United States
v.
Salguero

This case is not covered by Casetext's citator
UNITED STATES COURT OF APPEALS FOR THE NINTH CIRCUITSep 4, 2018
No. 16-50329 (9th Cir. Sep. 4, 2018)

No. 16-50329

09-04-2018

UNITED STATES OF AMERICA, Plaintiff-Appellee, v. DENIS AVILES SALGUERO, AKA Alfredo Aviles-Salguero, AKA Denis Alfredo Aviles-Salguero, AKA Demonios13_6, AKA Aviles Salguero Dennis, AKA Davis A. Aviles Salguero, AKA Denis A. Salguero, AKA Denis Alfredo Aviles Salguero, Defendant-Appellant.


NOT FOR PUBLICATION

D.C. No. 2:11-cr-01156-FMO-1 MEMORANDUM Appeal from the United States District Court for the Central District of California
Fernando M. Olguin, District Judge, Presiding Argued and Submitted August 28, 2018 Pasadena, California Before: BYBEE and WATFORD, Circuit Judges, and HERNANDEZ, District Judge.

This disposition is not appropriate for publication and is not precedent except as provided by Ninth Circuit Rule 36-3.

The Honorable Marco A. Hernandez, United States District Judge for the District of Oregon, sitting by designation. --------

Denis Aviles Salguero appeals from his convictions for distribution, receipt, and possession of child pornography in violation of 18 U.S.C. § 2252A(a)(2), (b)(1), (a)(5)(B), (b)(2). We affirm, but remand to correct the judgment.

1. Salguero argues that the district court erred in seating four jurors—Jurors 7, 12, 16, and 21—who indicated that they had trouble speaking, reading, writing, or understanding English. Juror 7 was not in fact seated on the jury; for reasons not disclosed in the record, she was absent on the second day of voir dire when the jury was empaneled, and another juror took her place. Jurors 12 and 16 were seated without objection. The district court's decision not to excuse those jurors for cause was not plain error, as each engaged in colloquies with the court and indicated their ability to sufficiently understand English. Salguero requested that Juror 21 be excused for cause, but the district court did not abuse its discretion in declining that request. The transcript reflects that Juror 21 was able to understand and answer questions in English, and does not provide a basis to conclude that the court erred in determining that he was qualified to serve. See People of Territory of Guam v. Palomo, 511 F.2d 255, 258-59 (9th Cir. 1975).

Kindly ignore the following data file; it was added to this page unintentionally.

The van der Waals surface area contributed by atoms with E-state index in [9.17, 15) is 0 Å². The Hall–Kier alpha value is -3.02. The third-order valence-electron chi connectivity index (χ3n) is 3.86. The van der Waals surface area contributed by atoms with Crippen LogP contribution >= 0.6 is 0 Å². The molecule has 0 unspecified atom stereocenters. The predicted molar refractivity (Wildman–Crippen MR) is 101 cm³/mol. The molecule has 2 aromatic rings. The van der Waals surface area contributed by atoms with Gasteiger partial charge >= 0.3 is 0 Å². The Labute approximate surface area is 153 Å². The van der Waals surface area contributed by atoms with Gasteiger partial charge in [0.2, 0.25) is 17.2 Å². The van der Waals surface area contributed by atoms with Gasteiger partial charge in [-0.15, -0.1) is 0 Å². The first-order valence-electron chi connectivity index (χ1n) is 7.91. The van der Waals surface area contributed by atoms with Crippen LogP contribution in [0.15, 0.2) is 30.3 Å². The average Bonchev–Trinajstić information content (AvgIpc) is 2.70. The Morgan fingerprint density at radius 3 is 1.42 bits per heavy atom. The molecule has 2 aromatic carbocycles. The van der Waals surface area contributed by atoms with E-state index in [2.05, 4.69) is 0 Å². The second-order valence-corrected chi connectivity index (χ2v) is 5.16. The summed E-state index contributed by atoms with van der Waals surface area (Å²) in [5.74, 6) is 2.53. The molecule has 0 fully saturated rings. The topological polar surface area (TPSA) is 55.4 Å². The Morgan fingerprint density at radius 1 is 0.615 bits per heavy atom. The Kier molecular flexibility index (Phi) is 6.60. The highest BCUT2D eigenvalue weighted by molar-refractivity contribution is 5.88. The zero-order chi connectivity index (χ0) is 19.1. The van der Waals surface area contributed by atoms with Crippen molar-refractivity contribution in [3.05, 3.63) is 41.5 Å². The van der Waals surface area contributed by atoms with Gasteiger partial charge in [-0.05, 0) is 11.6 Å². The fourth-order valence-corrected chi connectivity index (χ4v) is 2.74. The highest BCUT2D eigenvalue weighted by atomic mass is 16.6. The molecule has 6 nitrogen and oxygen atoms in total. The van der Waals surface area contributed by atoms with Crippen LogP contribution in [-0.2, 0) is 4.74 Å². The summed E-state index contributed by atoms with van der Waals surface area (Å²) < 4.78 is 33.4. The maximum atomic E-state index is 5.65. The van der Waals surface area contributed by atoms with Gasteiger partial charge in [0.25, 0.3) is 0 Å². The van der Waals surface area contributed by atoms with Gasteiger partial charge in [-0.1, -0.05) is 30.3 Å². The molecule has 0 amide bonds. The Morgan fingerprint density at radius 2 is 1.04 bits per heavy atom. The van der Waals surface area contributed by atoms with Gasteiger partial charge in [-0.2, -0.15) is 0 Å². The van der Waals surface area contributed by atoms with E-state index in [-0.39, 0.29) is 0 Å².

2. Next, Salguero argues that the district court's conducting a portion of voir dire at sidebar violated his right to be present under Federal Rule of Criminal Procedure 43 and the Fifth Amendment, as well as his right to a public trial under the Sixth Amendment. Because Salguero failed to object to his absence from the sidebar, we review only for plain error. See United States v. Rivera, 682 F.3d 1223, 1232 (9th Cir. 2012) (public trial right is forfeited if not asserted in a timely fashion); United States v. Sherwood, 98 F.3d 402, 407 (9th Cir. 1996) (right to be present is forfeited where defendant failed to indicate that he wished to be present during sidebar voir dire); see also United States v. Olano, 507 U.S. 725, 731-32 (1993) (plain error review applies where defendant forfeits a claim by failing to raise it in a timely manner). Even assuming the sidebar amounted to a violation, there was no plain error. The court placed no restrictions on Salguero's ability to confer with counsel, and Salguero does not allege that his presence would in any way have affected the composition of the jury. See United States v. Reyes, 764 F.3d 1184, 1192-93 (9th Cir. 2014); United States v. Fontenot, 14 F.3d 1364, 1369-70 (9th Cir. 1994).